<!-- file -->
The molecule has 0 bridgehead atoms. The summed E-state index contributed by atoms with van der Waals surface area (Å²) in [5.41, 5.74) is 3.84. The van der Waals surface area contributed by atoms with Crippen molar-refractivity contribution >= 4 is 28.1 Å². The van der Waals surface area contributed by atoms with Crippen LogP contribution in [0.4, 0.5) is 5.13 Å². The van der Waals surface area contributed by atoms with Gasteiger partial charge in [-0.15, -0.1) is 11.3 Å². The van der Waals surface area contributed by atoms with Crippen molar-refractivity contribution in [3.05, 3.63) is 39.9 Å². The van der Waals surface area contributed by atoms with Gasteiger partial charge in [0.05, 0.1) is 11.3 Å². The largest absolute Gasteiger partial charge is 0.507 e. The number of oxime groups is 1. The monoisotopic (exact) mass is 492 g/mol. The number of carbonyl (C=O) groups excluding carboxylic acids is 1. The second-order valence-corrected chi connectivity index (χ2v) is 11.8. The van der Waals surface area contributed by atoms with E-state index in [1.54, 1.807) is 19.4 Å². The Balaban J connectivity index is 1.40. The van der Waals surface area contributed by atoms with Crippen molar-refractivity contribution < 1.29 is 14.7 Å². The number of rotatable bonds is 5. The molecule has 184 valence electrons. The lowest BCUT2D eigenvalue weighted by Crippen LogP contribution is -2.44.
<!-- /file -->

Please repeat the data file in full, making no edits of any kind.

The molecule has 0 bridgehead atoms. The summed E-state index contributed by atoms with van der Waals surface area (Å²) in [5.41, 5.74) is 3.84. The van der Waals surface area contributed by atoms with Crippen molar-refractivity contribution >= 4 is 28.1 Å². The van der Waals surface area contributed by atoms with Crippen LogP contribution in [0.4, 0.5) is 5.13 Å². The van der Waals surface area contributed by atoms with Gasteiger partial charge in [-0.15, -0.1) is 11.3 Å². The van der Waals surface area contributed by atoms with Crippen molar-refractivity contribution in [3.05, 3.63) is 39.9 Å². The van der Waals surface area contributed by atoms with Gasteiger partial charge in [0.05, 0.1) is 11.3 Å². The largest absolute Gasteiger partial charge is 0.507 e. The number of oxime groups is 1. The monoisotopic (exact) mass is 492 g/mol. The number of carbonyl (C=O) groups excluding carboxylic acids is 1. The second-order valence-corrected chi connectivity index (χ2v) is 11.8. The van der Waals surface area contributed by atoms with E-state index in [1.54, 1.807) is 19.4 Å². The Balaban J connectivity index is 1.40. The van der Waals surface area contributed by atoms with Crippen molar-refractivity contribution < 1.29 is 14.7 Å². The number of rotatable bonds is 5. The molecule has 184 valence electrons. The lowest BCUT2D eigenvalue weighted by Crippen LogP contribution is -2.44.